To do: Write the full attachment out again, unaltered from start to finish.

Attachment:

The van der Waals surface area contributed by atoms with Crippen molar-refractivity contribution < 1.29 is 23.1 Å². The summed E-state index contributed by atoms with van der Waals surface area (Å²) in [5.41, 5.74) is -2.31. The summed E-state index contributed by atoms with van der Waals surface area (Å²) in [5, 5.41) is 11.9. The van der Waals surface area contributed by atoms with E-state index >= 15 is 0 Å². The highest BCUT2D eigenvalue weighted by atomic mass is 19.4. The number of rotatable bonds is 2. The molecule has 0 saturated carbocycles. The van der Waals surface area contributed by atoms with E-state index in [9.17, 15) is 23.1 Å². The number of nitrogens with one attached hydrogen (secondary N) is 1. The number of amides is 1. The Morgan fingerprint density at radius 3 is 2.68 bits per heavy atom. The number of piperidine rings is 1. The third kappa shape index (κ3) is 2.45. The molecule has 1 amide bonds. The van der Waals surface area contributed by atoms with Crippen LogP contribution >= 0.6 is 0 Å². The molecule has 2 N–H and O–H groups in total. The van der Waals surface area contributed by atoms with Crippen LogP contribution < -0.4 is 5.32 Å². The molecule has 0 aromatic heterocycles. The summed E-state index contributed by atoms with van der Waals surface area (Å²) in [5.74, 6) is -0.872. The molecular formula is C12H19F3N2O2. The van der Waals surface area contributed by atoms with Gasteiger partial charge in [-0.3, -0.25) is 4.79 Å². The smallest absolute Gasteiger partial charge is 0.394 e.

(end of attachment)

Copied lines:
The van der Waals surface area contributed by atoms with Crippen molar-refractivity contribution < 1.29 is 23.1 Å². The summed E-state index contributed by atoms with van der Waals surface area (Å²) in [5.41, 5.74) is -2.31. The summed E-state index contributed by atoms with van der Waals surface area (Å²) in [5, 5.41) is 11.9. The van der Waals surface area contributed by atoms with E-state index >= 15 is 0 Å². The highest BCUT2D eigenvalue weighted by atomic mass is 19.4. The number of rotatable bonds is 2. The molecule has 0 saturated carbocycles. The van der Waals surface area contributed by atoms with E-state index in [9.17, 15) is 23.1 Å². The number of nitrogens with one attached hydrogen (secondary N) is 1. The number of amides is 1. The Morgan fingerprint density at radius 3 is 2.68 bits per heavy atom. The number of piperidine rings is 1. The third kappa shape index (κ3) is 2.45. The molecule has 1 amide bonds. The van der Waals surface area contributed by atoms with Crippen LogP contribution >= 0.6 is 0 Å². The molecule has 2 N–H and O–H groups in total. The van der Waals surface area contributed by atoms with Crippen LogP contribution < -0.4 is 5.32 Å². The molecule has 0 aromatic heterocycles. The summed E-state index contributed by atoms with van der Waals surface area (Å²) in [5.74, 6) is -0.872. The molecular formula is C12H19F3N2O2. The van der Waals surface area contributed by atoms with Gasteiger partial charge in [-0.3, -0.25) is 4.79 Å². The smallest absolute Gasteiger partial charge is 0.394 e.